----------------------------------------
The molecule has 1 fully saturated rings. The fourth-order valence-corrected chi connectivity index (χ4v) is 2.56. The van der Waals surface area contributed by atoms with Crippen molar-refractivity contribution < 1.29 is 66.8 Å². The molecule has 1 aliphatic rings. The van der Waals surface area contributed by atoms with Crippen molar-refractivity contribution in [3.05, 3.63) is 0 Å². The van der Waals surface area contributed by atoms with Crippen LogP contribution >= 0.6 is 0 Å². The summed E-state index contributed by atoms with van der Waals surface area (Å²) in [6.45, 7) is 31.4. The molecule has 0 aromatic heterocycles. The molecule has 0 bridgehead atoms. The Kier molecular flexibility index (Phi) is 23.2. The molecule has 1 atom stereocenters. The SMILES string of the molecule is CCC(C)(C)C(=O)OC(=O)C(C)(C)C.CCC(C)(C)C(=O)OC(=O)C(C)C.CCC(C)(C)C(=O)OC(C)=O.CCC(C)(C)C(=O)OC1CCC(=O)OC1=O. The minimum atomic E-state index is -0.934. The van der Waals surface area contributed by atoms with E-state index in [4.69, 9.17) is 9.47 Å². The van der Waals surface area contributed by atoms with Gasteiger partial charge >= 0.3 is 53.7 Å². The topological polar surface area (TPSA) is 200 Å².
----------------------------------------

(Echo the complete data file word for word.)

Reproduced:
The molecule has 1 fully saturated rings. The fourth-order valence-corrected chi connectivity index (χ4v) is 2.56. The van der Waals surface area contributed by atoms with Crippen molar-refractivity contribution < 1.29 is 66.8 Å². The molecule has 1 aliphatic rings. The van der Waals surface area contributed by atoms with Crippen molar-refractivity contribution in [3.05, 3.63) is 0 Å². The van der Waals surface area contributed by atoms with Crippen LogP contribution >= 0.6 is 0 Å². The summed E-state index contributed by atoms with van der Waals surface area (Å²) in [6.45, 7) is 31.4. The molecule has 0 aromatic heterocycles. The molecule has 0 bridgehead atoms. The Kier molecular flexibility index (Phi) is 23.2. The molecule has 1 atom stereocenters. The SMILES string of the molecule is CCC(C)(C)C(=O)OC(=O)C(C)(C)C.CCC(C)(C)C(=O)OC(=O)C(C)C.CCC(C)(C)C(=O)OC(C)=O.CCC(C)(C)C(=O)OC1CCC(=O)OC1=O. The minimum atomic E-state index is -0.934. The van der Waals surface area contributed by atoms with E-state index in [4.69, 9.17) is 9.47 Å². The van der Waals surface area contributed by atoms with Gasteiger partial charge >= 0.3 is 53.7 Å². The topological polar surface area (TPSA) is 200 Å².